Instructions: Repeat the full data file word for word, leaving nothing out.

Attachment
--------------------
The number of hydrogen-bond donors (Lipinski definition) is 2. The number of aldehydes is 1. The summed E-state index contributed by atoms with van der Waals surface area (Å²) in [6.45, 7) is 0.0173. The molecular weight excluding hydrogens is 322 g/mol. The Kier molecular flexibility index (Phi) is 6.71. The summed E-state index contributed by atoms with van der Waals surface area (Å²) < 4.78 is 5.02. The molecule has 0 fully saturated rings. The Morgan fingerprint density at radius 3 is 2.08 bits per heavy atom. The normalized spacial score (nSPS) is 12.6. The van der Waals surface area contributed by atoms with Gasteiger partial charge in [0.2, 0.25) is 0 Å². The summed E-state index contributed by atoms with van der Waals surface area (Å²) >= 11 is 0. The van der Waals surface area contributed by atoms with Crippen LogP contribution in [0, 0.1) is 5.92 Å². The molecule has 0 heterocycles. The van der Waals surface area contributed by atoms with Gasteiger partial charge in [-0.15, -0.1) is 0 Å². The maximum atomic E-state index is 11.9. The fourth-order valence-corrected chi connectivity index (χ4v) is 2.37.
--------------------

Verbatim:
The number of hydrogen-bond donors (Lipinski definition) is 2. The number of aldehydes is 1. The summed E-state index contributed by atoms with van der Waals surface area (Å²) in [6.45, 7) is 0.0173. The molecular weight excluding hydrogens is 322 g/mol. The Kier molecular flexibility index (Phi) is 6.71. The summed E-state index contributed by atoms with van der Waals surface area (Å²) < 4.78 is 5.02. The molecule has 0 fully saturated rings. The Morgan fingerprint density at radius 3 is 2.08 bits per heavy atom. The normalized spacial score (nSPS) is 12.6. The van der Waals surface area contributed by atoms with Gasteiger partial charge in [0.2, 0.25) is 0 Å². The summed E-state index contributed by atoms with van der Waals surface area (Å²) >= 11 is 0. The van der Waals surface area contributed by atoms with Crippen LogP contribution in [0, 0.1) is 5.92 Å². The molecule has 0 heterocycles. The van der Waals surface area contributed by atoms with Gasteiger partial charge in [-0.15, -0.1) is 0 Å². The maximum atomic E-state index is 11.9. The fourth-order valence-corrected chi connectivity index (χ4v) is 2.37.